Also, Christians do not always save their virginity for marriage.


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Re: Willow's Song and Seducing Howie


How would the villagers know whether he was a virgin or not? Most men his age aren't. Plus, even if he fell for Willow's seduction, that wouldn't proven that he wasn't a virgin. And if he refused her seduction, it wouldn't prove that he was a virgin either. I mean, he could have been asleep, so how would that be a test of his virginity?

Also, Christians do not always save their virginity for marriage.


I think they meant it metaphorically. He is a virgin on their island, as he had resisted Willow's seduction. It doesn't mean he's never had sex in his life.

They also play with the idea that he is perfect for the role of king (king for a day), since he represents the law. And he is the perfect fool, as he had accepted the role willingly. None of this can be interpreted literally either.

Re: Willow's Song and Seducing Howie

In the novelization for the film, the story begins on the mainland, and tells of how, unknown to Howie, he is being stalked by someone wearing a unique pair of running shoes just like the shoes later worn by the Lord in the May Day Parade. They stalked him on the mainland for quite some time before sending the false letter to report Rowan's fake disappearance. By that point they were 99% sure they had the right man for the job. Willow's failed seduction made it a lock. Could they ever actually know it for absolute certainty? No, but it was the very safest bet they could possibly have ever made. Lord Summerisle even remarks upon their certainly of Howie's virginity just before they put him into the Wicker Man, saying "as our painstaking research has revealed" He was referring to their stalking of him on the mainland well in advance of his arrival on the island. Although it is never revealed, one can reason that they may well have been alerted to Howie's "qualifications" in the first place by operatives on the mainland, a sort of Pagan underground - perhaps even one or more of his own coworkers on the police force.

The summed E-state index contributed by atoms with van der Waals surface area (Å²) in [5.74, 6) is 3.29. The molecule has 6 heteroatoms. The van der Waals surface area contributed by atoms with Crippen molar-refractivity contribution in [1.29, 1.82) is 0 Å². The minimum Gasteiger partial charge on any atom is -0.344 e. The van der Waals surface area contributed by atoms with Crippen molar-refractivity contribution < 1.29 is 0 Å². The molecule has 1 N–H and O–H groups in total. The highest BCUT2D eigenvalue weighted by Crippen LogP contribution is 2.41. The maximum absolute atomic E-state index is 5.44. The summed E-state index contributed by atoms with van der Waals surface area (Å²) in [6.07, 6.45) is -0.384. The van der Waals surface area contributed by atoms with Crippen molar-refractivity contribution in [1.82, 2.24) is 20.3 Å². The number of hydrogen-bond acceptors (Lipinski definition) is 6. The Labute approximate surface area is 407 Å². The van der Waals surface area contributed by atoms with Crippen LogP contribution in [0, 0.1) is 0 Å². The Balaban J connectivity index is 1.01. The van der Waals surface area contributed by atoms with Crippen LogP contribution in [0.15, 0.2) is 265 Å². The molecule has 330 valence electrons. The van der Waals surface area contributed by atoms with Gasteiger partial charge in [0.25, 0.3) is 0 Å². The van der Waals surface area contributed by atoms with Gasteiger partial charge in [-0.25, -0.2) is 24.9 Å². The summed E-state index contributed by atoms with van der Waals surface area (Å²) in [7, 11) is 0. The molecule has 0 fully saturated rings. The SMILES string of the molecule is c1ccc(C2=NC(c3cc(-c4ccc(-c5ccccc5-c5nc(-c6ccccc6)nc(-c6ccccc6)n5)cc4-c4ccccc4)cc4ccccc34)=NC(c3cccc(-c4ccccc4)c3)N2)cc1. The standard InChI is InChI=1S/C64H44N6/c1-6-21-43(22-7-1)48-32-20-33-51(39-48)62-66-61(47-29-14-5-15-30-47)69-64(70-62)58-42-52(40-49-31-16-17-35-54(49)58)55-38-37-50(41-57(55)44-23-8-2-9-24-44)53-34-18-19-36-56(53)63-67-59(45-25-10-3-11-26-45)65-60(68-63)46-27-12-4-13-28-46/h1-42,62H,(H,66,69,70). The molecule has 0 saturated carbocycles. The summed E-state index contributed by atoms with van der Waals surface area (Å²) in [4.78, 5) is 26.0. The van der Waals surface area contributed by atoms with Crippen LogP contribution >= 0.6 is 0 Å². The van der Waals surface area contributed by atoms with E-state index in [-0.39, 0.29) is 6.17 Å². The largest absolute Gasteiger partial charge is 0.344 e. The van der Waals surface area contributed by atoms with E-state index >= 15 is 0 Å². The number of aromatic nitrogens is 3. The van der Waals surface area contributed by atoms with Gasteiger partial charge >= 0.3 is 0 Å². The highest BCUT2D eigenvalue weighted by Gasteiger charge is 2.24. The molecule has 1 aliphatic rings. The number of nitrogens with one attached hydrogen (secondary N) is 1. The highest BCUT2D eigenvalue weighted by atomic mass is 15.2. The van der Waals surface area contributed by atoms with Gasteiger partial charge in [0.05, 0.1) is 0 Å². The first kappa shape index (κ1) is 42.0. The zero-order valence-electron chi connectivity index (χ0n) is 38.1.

Re: Willow's Song and Seducing Howie

The book explains this better - Lord Summerisle had Howie watched carefully going about his business on the mainland to make sure he would trap 'the right kind of adult'. Howie had a fiancee but he was well know for his views on sex before marriage and it was a fair bet that he was 'pure'.

A few scenes of this kind would have strengthened the film's logic without giving too much away.

AndyG

Re: Willow's Song and Seducing Howie

>And while the fact that she sings naked in a closed up room, all to seduce a man on the other end of the wall, is VERY strange indeed; it is even STRANGER to think that he seems to be struggling. He places his hand on the wall and beads of sweat seem to be rolling down his forehead. It seems that, for the main character, there is almost a psychic connection that allows him to perceive her seduction.

Could not agree more. I am a virgin myself, and the scene didn't even make me erect lol, much less sweating like the sergeant. That was clearly a dumbly contrived scene unless it is written so in the book

Re: Willow's Song and Seducing Howie

It amazes me that no one recognized this for what it was. A RITUAL. She was performing a pagan ritual (which often include song and dance) to attempt to seduce him. The final scene where she released the energy into the air completed the ritual.
Maybe I only recognized this because I'm Wiccan. Lol.

Re: Willow's Song and Seducing Howie

This was the best scene in the whole movie.

Re: Willow's Song and Seducing Howie

"




Willow sang her song and danced naked in her own room. The first few times I saw this, I wondered what the hell she was doing. This has always bothered me. It's supposed to be obvious that she was coming onto him, but this wasn't handled well in the film.